Pop-Culturalist Chats with Annika Marks

Annika Marks

Annika Marks is hardworking and talented—a winning combination for Hollywood. Not only is she an actress, but she is also a writer and a producer. She creates her own original content and acts in things like the popular TV show The Fosters and the new show The Last Tycoon. Needless to say, we were excited to chat with Annika about all the work she’s done and what she hopes to do in the future.

P-C: Tell us about The Last Tycoon and how you got involved with the project.
Annika: The Last Tycoon is based on F. Scott Fitzgerald’s final unfinished novel and takes place in 1936 Hollywood. The characters of Monroe Stahr, the golden boy executive, and Pat Brady, the studio head, are loosely based on Irving Thalberg and Louis B. Mayer. I’ve known Chris Keyser, who partnered with Billy Ray to run The Last Tycoon for over 10 years, and he initially brought me in to read for Kay Maloney, the sole female writer at Brady-American Pictures. I met Billy Ray at that session. They hired the brilliant team at Bialy/Thomas to cast this project and together they created the safest audition environment imaginable. I felt so nurtured, respected and loved in that room—and once I was on set I realized that every actor who read for Billy had the exact same experience. They cast the incomparable Kerry O’Malley for Kay and I was lucky to have them reconsider me for the role of Bernadette Davis, the wife of Dex Davis, another writer on the lot. Dex is also Minna Davis’s (Monroe’s deceased wife) brother, so the role came along with a complicated history, and I couldn’t have been more thrilled to get the call!

P-C: Were you familiar with the source material prior to your audition?
Annika: I was familiar with the material. I had a Fitzgerald obsessed phase when I was younger. But I revisited the novel during the pilot and was shocked at how little I remembered. It’s a really interesting read because it was unfinished, and you get this insight into Fitzgerald’s mind sifting through his notes. It’s an intimate read that way and makes for a beautiful, creative adaptation. I think Billy and Chris did a tremendous job of honoring the text while also imagining the world surrounding it and extending from it.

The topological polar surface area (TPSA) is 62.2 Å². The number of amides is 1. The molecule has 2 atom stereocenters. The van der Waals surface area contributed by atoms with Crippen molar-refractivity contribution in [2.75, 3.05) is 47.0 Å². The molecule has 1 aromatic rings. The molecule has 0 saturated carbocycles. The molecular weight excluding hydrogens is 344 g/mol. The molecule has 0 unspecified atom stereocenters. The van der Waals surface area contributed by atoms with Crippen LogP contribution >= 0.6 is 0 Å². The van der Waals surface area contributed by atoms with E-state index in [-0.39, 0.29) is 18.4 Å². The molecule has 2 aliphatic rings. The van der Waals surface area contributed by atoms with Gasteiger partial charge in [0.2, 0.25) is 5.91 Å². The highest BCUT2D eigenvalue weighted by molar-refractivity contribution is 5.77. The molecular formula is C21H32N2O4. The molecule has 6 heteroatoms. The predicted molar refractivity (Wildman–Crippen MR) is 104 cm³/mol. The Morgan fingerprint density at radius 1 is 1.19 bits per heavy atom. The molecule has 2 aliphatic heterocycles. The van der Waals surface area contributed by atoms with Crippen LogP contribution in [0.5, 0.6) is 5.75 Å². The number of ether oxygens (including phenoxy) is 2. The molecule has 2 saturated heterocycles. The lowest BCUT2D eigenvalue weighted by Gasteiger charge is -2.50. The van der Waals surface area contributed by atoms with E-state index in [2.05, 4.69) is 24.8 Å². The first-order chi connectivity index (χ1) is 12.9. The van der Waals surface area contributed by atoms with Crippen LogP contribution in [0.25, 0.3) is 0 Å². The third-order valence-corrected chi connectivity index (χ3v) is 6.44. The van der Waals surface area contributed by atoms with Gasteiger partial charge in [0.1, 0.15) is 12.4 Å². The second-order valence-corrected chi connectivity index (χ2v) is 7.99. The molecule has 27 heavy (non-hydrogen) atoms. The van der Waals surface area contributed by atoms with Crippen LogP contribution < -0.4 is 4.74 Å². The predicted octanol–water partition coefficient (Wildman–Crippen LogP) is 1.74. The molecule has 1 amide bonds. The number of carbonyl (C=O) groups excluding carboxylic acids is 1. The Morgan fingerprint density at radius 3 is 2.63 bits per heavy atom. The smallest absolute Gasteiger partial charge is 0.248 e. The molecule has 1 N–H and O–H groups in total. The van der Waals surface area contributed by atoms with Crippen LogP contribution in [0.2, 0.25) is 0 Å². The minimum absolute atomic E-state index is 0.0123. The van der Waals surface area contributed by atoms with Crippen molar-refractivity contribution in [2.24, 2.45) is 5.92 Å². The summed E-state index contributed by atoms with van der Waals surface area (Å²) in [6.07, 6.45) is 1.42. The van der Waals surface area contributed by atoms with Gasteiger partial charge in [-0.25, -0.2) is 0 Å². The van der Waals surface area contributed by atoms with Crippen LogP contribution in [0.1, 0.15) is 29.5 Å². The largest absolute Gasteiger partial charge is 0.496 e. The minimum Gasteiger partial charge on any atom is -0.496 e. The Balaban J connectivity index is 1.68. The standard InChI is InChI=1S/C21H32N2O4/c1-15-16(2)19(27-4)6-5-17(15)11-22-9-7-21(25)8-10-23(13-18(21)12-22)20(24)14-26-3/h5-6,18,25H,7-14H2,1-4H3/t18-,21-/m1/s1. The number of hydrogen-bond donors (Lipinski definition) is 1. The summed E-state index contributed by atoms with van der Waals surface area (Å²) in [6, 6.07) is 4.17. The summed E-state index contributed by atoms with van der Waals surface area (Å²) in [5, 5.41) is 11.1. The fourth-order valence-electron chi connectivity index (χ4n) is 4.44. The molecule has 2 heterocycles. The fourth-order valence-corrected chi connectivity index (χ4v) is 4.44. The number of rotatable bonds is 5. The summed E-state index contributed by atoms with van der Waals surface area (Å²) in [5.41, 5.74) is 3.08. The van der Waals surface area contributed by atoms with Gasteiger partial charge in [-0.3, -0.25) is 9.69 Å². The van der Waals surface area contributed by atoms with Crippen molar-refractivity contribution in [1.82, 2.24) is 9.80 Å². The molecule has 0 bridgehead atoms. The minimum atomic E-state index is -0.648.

P-C: How do you get in the head shape of a character who experiences a huge personal tragedy with her husband? How does that affect your character throughout the series?
Annika: The pilot was tough, but tough for an actor is also exciting because being challenged is imperative to continuing to grow. There’s nothing that scares me more than artistic complacency. I had lost someone close to me a couple months before and, although it wasn’t my romantic partner, the finality of it was very present for me. I was able to tap into that without having to reach for it. I was more concerned with bringing all of Bernadette’s circumstances to set with me—her husband (who she knew was frustrated, but didn’t realize was suicidal) killed himself, she hasn’t slept and then she’s discovered he’d been abusing drugs and there was no way Monroe was unaware—the anger, the grief, the hysteria, the refusal to imagine that I could be part of it, and the need to blame someone. I was trying to hold all of that in my head and in my heart and the longer we shot that scene for, the more dehydrated and exhausted I was, the bigger headache I had. That all made the scene easier because that’s how she feels. I also had the honor of working with Matt Bomer—who I can’t say enough amazing things about. He is so generous and so present. And Billy Ray was directing, who is the most loving, passionate, inspiring leader imaginable. So, I was very lucky to be doing vulnerable work in a very safe and creatively full space.

Bernadette’s journey is about empowerment. I don’t want to give too much away, but she’s been hiding behind her husband and suddenly she has to stand on her own two feet. She needs to support herself, it’s the middle of the Depression and all of her plans for her life are upended. She misses Dex terribly, but in his absence she has an opportunity to come out of the shadows in a way. I was thrilled when I learned more about her story.